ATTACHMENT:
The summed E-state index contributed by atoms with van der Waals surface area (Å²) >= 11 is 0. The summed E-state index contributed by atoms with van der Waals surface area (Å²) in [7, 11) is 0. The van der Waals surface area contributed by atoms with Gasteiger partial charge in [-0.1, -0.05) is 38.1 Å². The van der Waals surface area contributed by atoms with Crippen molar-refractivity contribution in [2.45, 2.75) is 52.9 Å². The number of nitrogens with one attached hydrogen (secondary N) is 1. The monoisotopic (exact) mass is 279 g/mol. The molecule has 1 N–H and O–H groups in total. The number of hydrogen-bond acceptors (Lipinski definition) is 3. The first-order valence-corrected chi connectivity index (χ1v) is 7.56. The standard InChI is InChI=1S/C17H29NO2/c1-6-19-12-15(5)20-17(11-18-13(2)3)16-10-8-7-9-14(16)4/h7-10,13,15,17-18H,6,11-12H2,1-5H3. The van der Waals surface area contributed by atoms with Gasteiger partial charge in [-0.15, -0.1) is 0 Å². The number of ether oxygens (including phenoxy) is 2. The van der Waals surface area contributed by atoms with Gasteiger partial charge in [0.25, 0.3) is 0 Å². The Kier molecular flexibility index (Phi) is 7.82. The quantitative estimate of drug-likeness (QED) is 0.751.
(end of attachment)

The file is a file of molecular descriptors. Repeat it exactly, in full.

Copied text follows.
The summed E-state index contributed by atoms with van der Waals surface area (Å²) >= 11 is 0. The summed E-state index contributed by atoms with van der Waals surface area (Å²) in [7, 11) is 0. The van der Waals surface area contributed by atoms with Gasteiger partial charge in [-0.1, -0.05) is 38.1 Å². The van der Waals surface area contributed by atoms with Crippen molar-refractivity contribution in [2.45, 2.75) is 52.9 Å². The number of nitrogens with one attached hydrogen (secondary N) is 1. The monoisotopic (exact) mass is 279 g/mol. The molecule has 1 N–H and O–H groups in total. The number of hydrogen-bond acceptors (Lipinski definition) is 3. The first-order valence-corrected chi connectivity index (χ1v) is 7.56. The standard InChI is InChI=1S/C17H29NO2/c1-6-19-12-15(5)20-17(11-18-13(2)3)16-10-8-7-9-14(16)4/h7-10,13,15,17-18H,6,11-12H2,1-5H3. The van der Waals surface area contributed by atoms with Gasteiger partial charge in [-0.15, -0.1) is 0 Å². The number of ether oxygens (including phenoxy) is 2. The van der Waals surface area contributed by atoms with Gasteiger partial charge in [0.25, 0.3) is 0 Å². The Kier molecular flexibility index (Phi) is 7.82. The quantitative estimate of drug-likeness (QED) is 0.751.